- Open Access
Meta-analysis of the clinical and immunopathological characteristics and treatment outcomes in epidermolysis bullosa acquisita patients
Orphanet Journal of Rare Diseases volume 13, Article number: 153 (2018)
Epidermolysis bullosa acquisita (EBA) is an orphan autoimmune disease. Several clinical phenotypes have been described, but subepidermal blistering is characteristic of all variants. Limited data on clinical and immunopathological characteristics and treatment outcomes in EBA are available. To fill this gap, we collected this information from EBA cases, meeting current diagnostic criteria, published between 1971 and 2016.
We identified 1159 EBA cases. This number must be, however, interpreted with caution, as it is not possible to check for multiple reporting. The analysis of all cases indicated that EBA affects all age groups (median: 50 years, range: 1 to 94 years) at an equal gender distribution. Non-mechanobullous (non-MB) forms of EBA were observed in 55% of patients, whereas the mechanobullous variant (MB-EBA) or a combination of both variants was described in 38 or 7% of patients, respectively. Type VII collagen (COL7)-specific autoantibodies were primarily of the IgG isotype, but anti-COL7 IgA, IgM and IgE were also documented. Comparison of the 2 clinical EBA types showed a higher frequency of IgA deposits in non-MB EBA as opposed to MB EBA. Mucous membrane involvement was observed in 23% of patients, and 4.4% of cases were associated with other chronic inflammatory diseases. Of note, IgA deposits were more frequently observed in cases with mucous membrane involvement. Our analysis indicated that EBA is difficult to treat and that the choice of treatment varies widely. Chi square was applied to identify medications associated with complete remission (CR). Considering all EBA cases, intravenous immunoglobulin (IVIG, p = 0.0047) and rituximab (p = 0.0114) were associated with CR. Subgroup analysis demonstrated that no treatment was associated with CR for non-MB EBA, while IVIG (p = 0.003) was associated with CR in MB EBA.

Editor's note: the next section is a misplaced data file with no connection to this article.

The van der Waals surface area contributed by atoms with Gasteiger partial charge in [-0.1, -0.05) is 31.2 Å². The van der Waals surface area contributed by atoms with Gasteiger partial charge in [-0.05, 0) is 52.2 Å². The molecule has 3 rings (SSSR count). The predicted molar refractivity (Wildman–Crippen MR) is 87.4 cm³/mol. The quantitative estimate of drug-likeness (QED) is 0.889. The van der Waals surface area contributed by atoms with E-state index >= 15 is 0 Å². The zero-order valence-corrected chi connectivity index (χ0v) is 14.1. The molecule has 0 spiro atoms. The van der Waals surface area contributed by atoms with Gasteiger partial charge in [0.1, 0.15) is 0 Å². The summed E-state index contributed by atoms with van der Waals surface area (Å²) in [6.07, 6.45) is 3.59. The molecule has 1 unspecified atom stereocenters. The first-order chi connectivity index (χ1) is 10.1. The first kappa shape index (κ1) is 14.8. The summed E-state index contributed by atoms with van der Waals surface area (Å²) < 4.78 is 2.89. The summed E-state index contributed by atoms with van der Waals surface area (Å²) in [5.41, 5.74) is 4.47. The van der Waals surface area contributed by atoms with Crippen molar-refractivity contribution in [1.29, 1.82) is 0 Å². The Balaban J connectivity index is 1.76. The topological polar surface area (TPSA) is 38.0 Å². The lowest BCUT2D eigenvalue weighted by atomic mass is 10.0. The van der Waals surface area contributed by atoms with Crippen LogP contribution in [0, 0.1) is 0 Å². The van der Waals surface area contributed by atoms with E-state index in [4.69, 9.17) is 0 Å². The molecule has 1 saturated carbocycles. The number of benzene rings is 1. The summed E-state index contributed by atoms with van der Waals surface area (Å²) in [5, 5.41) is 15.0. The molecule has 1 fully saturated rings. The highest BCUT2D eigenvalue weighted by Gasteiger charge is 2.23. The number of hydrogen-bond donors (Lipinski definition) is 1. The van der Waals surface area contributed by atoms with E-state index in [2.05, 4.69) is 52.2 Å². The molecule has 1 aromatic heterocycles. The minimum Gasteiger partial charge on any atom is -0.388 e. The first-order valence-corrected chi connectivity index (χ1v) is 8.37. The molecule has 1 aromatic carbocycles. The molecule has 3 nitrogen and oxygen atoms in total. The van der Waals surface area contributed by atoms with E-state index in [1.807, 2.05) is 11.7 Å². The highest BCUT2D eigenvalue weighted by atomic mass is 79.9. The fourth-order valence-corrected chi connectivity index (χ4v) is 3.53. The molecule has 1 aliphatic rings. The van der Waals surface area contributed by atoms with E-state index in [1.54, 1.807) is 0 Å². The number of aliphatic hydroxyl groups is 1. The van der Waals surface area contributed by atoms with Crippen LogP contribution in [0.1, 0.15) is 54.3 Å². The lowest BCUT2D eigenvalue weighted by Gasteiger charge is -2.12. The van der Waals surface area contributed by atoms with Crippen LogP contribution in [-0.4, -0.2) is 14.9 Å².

Within the limitations of the study, we here document the clinical and immunopathological characteristics and treatment outcomes in a large cohort of EBA patients. The observed associations of single drugs with treatment outcome may serve as a guide to develop clinical trials.
Epidermolysis bullosa acquisita (EBA) was first used as a descriptive diagnostic term for the adult onset of a disease resembling epidermolysis bullosa dystrophica at the beginning of the twentieth century . In 1971, Roenigk et al. established the first diagnostic criteria for EBA. An EBA diagnosis depends on the following criteria: (i) clinical lesions resembling epidermolysis bullosa dystrophica; (ii) adult onset of disease; (iii) a negative family history of epidermolysis bullosa dystrophica; and (iv) exclusion of other bullous diseases . In 1973, Kushniruk first noted the deposition of IgG and C3 along the dermal-epidermal junction in EBA patients . These immune deposits were located beneath the lamina densa in the anchoring fibril zone as determined by immunoelectron microscopy (IEM); clearly in a different localization than immune deposits observed in patients with bullous pemphigoid [4, 5]. Subsequently, a putative 290 kD autoantigen located at the skin basement-membrane was identified  and later recognized as type VII collagen (COL7), the major component of anchoring fibrils at the dermal-epidermal junction . The pathogenicity of autoantibodies targeting COL7 has been independently demonstrated both in vitro, ex vivo and in vivo [8,9,10,11]. Hence, EBA is classified as an organ-specific autoimmune disease. Based on this understanding, the detection of tissue-bound antibodies at the basement membrane zone in specimens from peri-lesional skin or mucous membrane biopsies and autoantibodies specific to COL7 is the current standard for EBA diagnosis [12,13,14]. Previously direct IEM was the gold standard for a definite EBA diagnosis. It is still an alternative in seronegative EBA. Based on the specific COL7 expression pattern, EBA can also be diagnosed via detection of a u-serrated pattern by direct IF microscopy  or Fluorescent Overlay Antigen Mapping (FOAM) .